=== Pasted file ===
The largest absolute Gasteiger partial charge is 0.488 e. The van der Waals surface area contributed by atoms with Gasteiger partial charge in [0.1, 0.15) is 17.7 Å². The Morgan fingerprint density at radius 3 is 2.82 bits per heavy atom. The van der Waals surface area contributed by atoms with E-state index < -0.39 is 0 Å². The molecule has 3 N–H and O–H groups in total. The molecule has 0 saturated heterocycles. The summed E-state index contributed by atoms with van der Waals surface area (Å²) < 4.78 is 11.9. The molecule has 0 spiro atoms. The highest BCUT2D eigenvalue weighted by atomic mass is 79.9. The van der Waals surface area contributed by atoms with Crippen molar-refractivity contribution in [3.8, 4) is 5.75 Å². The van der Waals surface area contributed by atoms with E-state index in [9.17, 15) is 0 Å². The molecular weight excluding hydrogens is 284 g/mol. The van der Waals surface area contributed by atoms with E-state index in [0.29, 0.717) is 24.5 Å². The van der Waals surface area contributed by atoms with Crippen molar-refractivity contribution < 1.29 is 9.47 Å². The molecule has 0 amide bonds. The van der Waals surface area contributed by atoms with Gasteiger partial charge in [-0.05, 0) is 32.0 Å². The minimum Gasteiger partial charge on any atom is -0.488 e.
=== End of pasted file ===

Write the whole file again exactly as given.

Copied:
The largest absolute Gasteiger partial charge is 0.488 e. The van der Waals surface area contributed by atoms with Gasteiger partial charge in [0.1, 0.15) is 17.7 Å². The Morgan fingerprint density at radius 3 is 2.82 bits per heavy atom. The van der Waals surface area contributed by atoms with E-state index < -0.39 is 0 Å². The molecule has 3 N–H and O–H groups in total. The molecule has 0 saturated heterocycles. The summed E-state index contributed by atoms with van der Waals surface area (Å²) < 4.78 is 11.9. The molecule has 0 spiro atoms. The highest BCUT2D eigenvalue weighted by atomic mass is 79.9. The van der Waals surface area contributed by atoms with Crippen molar-refractivity contribution in [3.8, 4) is 5.75 Å². The van der Waals surface area contributed by atoms with E-state index in [9.17, 15) is 0 Å². The molecular weight excluding hydrogens is 284 g/mol. The van der Waals surface area contributed by atoms with E-state index in [0.29, 0.717) is 24.5 Å². The van der Waals surface area contributed by atoms with Crippen molar-refractivity contribution < 1.29 is 9.47 Å². The molecule has 0 amide bonds. The van der Waals surface area contributed by atoms with Gasteiger partial charge in [-0.05, 0) is 32.0 Å². The minimum Gasteiger partial charge on any atom is -0.488 e.